Hayao Miyazaki’s studio has produced some of Japan’s most popular and complex animation classics, from My Neighbour Totoro to Princess Mononoke and Spirited Away. If you want to learn more about the studio’s work, visit this wonderful museum out west – you can view original prints, play in rooms with painted ceilings and walls, watch short animations in the cinema and even ride the Cat Bus from Totoro.
Best activities: 16-30
The Japanese are eager bathers – not only does virtually every home have a tub, but public bathhouses are also found wherever you head in Tokyo. From unpretentious old-school sento to natural hot spring baths and turbocharged versions with full-on spa facilities, the selection will have you spoiled for choice. Just remember: you'll need to get completely naked, and tattoos are usually a no-no.
Watch traditional theatre out in the open: Takigi-Noh
With its origins going back to the 14th century, Noh is considered one of the world's oldest forms of theatre. Although first-timers probably won't get much out of an ordinary performance, these open-air shows – usually held after dark – make for a spectacular introduction to the classical art.
Learn the art of sipping: Tea ceremony
Now considered an essential part of traditional Japanese culture, the 'way of tea' has been incrementally refined for well over a thousand years. First-timers will do well to start their journey into the joys of the green drink with a class – most of these include a cup of delicious matcha tea and some wagashi sweets. Watching a free ceremony at a Japanese garden is another great option.
Get into a matsuri mood: Traditional festivals
Most of Tokyo's large-scale matsuri (traditional festivals) happen in spring and summer, while countless smaller celebrations take place year-round. In addition to the spectacle of mikoshi (portable shrines) being carried by eagerly chanting festival-goers, you can look forward to plenty of stalls selling delectable street food, plus anything from dance shows to free sake service.
Watch a Sumo morning practice: Asageiko
Finding tickets to see the big guys in action at Ryogoku Kokugikan can be a bit of a wrestle. Instead, you can visit a sumo stable to watch an early morning practice for free. The catch is that you have to wake up at the crack of dawn, as practice usually starts around 6.30am in the stable.
Hop on Tokyo's last tram: Toden Arakawa line
Long before high-tech trains zipped to and fro in the subterranean bowels of Tokyo, a canopy of streetcar cables sprawled the city's streets. The last remnant of this once proud tram network, the Toden Arakawa line lets you travel back in time to a part of Tokyo relatively unchanged since the war, populated by old souls quietly living out their days in quiant houses and dusty shops that smell of sweet nostalgia.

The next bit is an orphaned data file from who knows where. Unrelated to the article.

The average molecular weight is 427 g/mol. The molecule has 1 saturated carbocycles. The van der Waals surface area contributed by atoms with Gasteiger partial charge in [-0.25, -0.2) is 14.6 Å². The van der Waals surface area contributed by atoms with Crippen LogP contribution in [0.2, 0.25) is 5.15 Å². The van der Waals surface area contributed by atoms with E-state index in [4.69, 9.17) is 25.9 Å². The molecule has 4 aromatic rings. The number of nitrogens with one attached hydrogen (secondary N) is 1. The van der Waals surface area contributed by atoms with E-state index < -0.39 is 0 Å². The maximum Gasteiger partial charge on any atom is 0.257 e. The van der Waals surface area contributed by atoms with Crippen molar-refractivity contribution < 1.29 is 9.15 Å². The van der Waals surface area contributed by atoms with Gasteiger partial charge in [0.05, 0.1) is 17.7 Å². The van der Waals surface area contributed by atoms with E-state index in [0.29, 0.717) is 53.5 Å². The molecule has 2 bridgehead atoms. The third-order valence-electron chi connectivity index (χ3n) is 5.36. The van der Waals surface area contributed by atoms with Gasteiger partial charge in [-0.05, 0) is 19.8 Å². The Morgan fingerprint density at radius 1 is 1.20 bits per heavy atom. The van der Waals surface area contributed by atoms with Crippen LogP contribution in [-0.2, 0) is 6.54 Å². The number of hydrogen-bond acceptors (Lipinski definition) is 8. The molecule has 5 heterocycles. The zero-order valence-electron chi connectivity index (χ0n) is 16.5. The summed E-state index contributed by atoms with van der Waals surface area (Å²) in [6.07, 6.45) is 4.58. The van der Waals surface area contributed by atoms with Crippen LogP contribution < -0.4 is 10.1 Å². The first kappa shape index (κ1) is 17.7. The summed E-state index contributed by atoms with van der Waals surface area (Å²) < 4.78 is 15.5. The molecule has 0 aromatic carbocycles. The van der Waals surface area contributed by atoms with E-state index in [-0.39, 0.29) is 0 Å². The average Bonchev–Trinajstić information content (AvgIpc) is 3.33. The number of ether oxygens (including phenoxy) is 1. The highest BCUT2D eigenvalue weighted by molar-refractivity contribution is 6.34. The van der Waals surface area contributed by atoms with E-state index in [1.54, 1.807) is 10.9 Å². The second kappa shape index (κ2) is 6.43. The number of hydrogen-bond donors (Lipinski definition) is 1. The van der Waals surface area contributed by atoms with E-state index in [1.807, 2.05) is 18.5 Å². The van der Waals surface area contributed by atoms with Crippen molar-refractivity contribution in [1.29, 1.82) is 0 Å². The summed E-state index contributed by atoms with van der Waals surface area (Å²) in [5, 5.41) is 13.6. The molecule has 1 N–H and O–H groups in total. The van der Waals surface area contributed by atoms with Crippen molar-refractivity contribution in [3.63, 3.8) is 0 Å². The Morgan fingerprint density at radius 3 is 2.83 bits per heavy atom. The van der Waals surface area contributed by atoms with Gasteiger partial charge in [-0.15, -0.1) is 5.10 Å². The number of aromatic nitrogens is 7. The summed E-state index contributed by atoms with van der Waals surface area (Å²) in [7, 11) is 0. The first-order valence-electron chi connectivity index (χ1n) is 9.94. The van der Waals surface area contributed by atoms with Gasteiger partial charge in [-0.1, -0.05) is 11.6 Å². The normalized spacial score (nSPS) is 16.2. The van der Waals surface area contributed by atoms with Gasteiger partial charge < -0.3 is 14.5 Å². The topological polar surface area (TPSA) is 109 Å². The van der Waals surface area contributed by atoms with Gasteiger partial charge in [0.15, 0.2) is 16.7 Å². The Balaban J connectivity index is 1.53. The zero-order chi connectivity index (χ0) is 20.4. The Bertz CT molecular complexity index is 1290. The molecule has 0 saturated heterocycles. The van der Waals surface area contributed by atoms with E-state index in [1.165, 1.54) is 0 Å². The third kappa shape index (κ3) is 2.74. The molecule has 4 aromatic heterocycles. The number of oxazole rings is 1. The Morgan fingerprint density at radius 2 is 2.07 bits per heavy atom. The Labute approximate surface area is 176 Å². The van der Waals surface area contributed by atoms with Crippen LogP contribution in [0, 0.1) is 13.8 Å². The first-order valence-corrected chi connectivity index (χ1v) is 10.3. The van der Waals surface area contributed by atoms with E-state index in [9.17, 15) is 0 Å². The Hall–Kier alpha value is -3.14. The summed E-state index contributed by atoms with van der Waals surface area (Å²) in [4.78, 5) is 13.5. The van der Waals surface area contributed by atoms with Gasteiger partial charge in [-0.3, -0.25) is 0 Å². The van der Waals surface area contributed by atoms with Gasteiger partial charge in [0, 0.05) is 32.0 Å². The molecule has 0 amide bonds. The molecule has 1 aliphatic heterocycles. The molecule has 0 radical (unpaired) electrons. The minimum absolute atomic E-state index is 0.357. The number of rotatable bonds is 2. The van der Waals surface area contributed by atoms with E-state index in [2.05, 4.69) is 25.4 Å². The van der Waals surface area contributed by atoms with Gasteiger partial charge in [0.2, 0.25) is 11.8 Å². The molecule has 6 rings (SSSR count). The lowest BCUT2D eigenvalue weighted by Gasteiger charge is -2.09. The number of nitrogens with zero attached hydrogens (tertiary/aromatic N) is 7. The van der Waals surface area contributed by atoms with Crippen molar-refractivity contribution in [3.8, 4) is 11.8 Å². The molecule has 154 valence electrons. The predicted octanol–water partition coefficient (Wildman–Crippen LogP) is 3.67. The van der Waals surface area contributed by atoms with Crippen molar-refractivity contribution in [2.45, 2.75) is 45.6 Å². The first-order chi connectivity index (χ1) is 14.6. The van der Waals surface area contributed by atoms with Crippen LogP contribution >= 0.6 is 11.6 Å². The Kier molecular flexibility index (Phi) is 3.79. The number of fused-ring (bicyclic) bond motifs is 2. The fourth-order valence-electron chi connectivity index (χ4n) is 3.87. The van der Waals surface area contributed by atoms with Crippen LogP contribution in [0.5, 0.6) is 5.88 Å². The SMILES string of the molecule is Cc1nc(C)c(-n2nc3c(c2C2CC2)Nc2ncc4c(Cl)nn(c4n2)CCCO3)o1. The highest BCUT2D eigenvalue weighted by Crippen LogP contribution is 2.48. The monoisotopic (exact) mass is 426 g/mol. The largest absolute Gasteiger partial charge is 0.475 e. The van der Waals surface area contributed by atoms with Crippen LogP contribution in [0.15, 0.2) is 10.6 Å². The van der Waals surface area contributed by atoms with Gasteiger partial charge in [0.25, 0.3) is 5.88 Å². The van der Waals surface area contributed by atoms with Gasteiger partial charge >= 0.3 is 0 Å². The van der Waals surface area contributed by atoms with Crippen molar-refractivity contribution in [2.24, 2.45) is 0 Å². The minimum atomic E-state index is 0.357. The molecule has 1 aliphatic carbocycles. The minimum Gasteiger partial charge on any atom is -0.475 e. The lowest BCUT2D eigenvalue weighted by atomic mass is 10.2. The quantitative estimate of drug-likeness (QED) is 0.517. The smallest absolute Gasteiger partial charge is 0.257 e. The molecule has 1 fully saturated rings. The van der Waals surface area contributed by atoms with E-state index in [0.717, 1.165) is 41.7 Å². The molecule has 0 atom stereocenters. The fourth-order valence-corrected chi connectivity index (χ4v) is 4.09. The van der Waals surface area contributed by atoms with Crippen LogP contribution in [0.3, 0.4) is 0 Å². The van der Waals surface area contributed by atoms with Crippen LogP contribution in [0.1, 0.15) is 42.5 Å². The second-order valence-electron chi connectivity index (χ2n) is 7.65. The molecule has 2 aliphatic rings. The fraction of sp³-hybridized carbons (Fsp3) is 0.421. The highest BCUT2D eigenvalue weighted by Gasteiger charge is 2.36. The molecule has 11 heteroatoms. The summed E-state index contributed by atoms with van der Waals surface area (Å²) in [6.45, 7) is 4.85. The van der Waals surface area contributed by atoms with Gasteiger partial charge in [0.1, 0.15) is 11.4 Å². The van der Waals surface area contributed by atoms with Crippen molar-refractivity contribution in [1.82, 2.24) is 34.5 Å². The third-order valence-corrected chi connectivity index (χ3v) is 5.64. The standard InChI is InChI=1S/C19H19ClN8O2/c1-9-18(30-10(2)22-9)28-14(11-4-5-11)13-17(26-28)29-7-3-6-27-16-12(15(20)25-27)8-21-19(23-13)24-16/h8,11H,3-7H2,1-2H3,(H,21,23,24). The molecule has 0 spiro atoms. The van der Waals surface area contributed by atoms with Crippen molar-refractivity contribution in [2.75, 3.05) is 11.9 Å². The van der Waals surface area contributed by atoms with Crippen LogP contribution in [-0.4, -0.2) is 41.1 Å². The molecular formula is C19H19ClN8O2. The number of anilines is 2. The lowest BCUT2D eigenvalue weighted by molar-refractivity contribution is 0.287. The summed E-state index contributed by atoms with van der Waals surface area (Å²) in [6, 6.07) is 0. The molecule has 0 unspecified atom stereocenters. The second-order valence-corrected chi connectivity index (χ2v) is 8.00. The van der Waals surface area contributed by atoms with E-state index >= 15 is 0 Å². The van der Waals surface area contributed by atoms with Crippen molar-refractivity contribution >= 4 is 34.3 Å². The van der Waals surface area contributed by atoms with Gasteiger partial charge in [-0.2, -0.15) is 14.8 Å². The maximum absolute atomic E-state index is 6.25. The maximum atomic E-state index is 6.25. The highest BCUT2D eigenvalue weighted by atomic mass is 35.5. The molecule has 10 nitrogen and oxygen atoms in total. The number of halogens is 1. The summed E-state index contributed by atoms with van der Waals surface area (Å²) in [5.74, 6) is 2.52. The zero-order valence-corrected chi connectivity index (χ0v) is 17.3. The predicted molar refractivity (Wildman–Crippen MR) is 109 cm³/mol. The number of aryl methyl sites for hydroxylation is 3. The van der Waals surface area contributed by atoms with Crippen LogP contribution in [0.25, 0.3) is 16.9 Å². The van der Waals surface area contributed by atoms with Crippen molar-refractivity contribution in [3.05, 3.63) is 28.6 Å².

Explore Tokyo's islands: Izu Oshima
Want to see where Godzilla was imprisoned in the ’80s? Izu Oshima (literally ‘big island’) forms part of a group of volcanic islands – collectively known as the Izu Islands – and is technically part of Tokyo. It makes for a nice hiking and hot spring weekend trip as you can get there via a high-speed jet ferry (two hours) or by propeller plane (30 minutes).
Hidden in between and behind shiny high-rises, massive station complexes and other architectural monsters, Tokyo's old-school alleyways are treasure troves for anyone looking to experience the city's less sterile side. Found all over town, they host thousands of tiny eateries, pubs and shops, some of them dating way back to the early postwar years, and provide opportunities for slipping back in time to the smoky, change-filled decades of the Showa era.
Unleash your inner gamer: Arcades
Whether you’re a fully-fledged geek or a video game layman, no Tokyo trip is complete without a visit to the amusement arcade. It's as good a place to unleash your inner otaku as to indulge in some people watching – try not to gawk at the speed and dexterity with which some seasoned players push the buttons and handle the contraptions.
Tokyo's traditional shotengai, or shopping streets, have experienced a visible decline in this age of the mega-mall, but the bargain alleys still offer a shopping trip like no other. These old-school arcades are packed with independent stores, tiny restaurants and food stalls that'll help you avoid the post-shop drop.
Boasting roots that go back at least a century, Tokyo's café culture is a fascinating mix of the old and the new. Centred especially on traditional student neighbourhoods, old-school kissaten (coffee shops) are where to explore the roots of the capital's coffee scene. In business for decades, many of these classics have tenaciously kept the flag flying for quality brews in Tokyo long before anyone had even heard of the term 'third wave'.
Tokyo is filled with museums, alternative art galleries and exhibitions. But that doesn’t mean you need to pay to see some of the best art in the city: in addition to alfresco pieces – most famously, Maman the giant spider at Roppongi Hills – Roppongi is becoming a hub for ambitious galleries and small-scale exhibits that hardly ever require entrance fees.
Sure, you'll be surrounded by tourists at every step here, but checking out the trinity of Asakusa's Sensoji Temple, the Sumida River and the Skytree truly is an essential Tokyo experience. After saying your prayers at the capital's oldest Buddhist temple, cross the river and explore the quaint streets of Mukojima, a traditional neighbourhood in the shadow of the world's tallest freestanding tower.
Cheer for the home team: Baseball
Baseball is Japan's national pastime, so checking out a game is well worth it – even if you don't know the rules. Tokyo has two professional teams: the underdog Yakult Swallows play at picturesque Jingu Stadium, while the big-money Yomiuri Giants – perennial contenders – are based at the less atmospheric Tokyo Dome. Oh, and prepare to get loud: Japanese crowds are usually quite passionate.